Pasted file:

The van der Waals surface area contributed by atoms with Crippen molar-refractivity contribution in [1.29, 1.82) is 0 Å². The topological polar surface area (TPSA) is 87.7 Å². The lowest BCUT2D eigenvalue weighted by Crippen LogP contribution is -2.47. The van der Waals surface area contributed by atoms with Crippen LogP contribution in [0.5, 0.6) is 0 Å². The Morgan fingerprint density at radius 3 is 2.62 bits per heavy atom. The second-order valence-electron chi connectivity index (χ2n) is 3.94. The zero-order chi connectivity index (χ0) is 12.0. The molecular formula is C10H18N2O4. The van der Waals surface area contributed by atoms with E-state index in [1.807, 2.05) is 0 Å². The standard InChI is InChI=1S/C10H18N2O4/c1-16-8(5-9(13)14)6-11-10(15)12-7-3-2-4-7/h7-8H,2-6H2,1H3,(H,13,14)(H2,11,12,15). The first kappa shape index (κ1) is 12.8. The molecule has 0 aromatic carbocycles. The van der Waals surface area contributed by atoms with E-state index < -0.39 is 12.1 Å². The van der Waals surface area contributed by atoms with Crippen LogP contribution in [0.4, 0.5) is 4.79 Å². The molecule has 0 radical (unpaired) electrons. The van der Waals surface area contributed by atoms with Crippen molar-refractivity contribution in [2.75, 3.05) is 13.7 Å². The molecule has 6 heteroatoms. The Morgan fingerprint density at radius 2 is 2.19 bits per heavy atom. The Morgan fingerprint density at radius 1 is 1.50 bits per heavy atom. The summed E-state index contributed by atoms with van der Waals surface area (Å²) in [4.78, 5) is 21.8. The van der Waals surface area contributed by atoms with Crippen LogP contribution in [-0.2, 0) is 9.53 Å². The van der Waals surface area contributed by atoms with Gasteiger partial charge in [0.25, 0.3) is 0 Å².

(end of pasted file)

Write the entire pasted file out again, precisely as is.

The van der Waals surface area contributed by atoms with Crippen molar-refractivity contribution in [1.29, 1.82) is 0 Å². The topological polar surface area (TPSA) is 87.7 Å². The lowest BCUT2D eigenvalue weighted by Crippen LogP contribution is -2.47. The van der Waals surface area contributed by atoms with Crippen LogP contribution in [0.5, 0.6) is 0 Å². The Morgan fingerprint density at radius 3 is 2.62 bits per heavy atom. The second-order valence-electron chi connectivity index (χ2n) is 3.94. The zero-order chi connectivity index (χ0) is 12.0. The molecular formula is C10H18N2O4. The van der Waals surface area contributed by atoms with E-state index in [1.807, 2.05) is 0 Å². The standard InChI is InChI=1S/C10H18N2O4/c1-16-8(5-9(13)14)6-11-10(15)12-7-3-2-4-7/h7-8H,2-6H2,1H3,(H,13,14)(H2,11,12,15). The first kappa shape index (κ1) is 12.8. The molecule has 0 aromatic carbocycles. The van der Waals surface area contributed by atoms with E-state index < -0.39 is 12.1 Å². The van der Waals surface area contributed by atoms with Crippen LogP contribution in [0.4, 0.5) is 4.79 Å². The molecule has 0 radical (unpaired) electrons. The van der Waals surface area contributed by atoms with Crippen molar-refractivity contribution in [2.75, 3.05) is 13.7 Å². The molecule has 6 heteroatoms. The Morgan fingerprint density at radius 2 is 2.19 bits per heavy atom. The Morgan fingerprint density at radius 1 is 1.50 bits per heavy atom. The summed E-state index contributed by atoms with van der Waals surface area (Å²) in [4.78, 5) is 21.8. The van der Waals surface area contributed by atoms with Crippen LogP contribution in [-0.2, 0) is 9.53 Å². The van der Waals surface area contributed by atoms with Gasteiger partial charge in [0.25, 0.3) is 0 Å².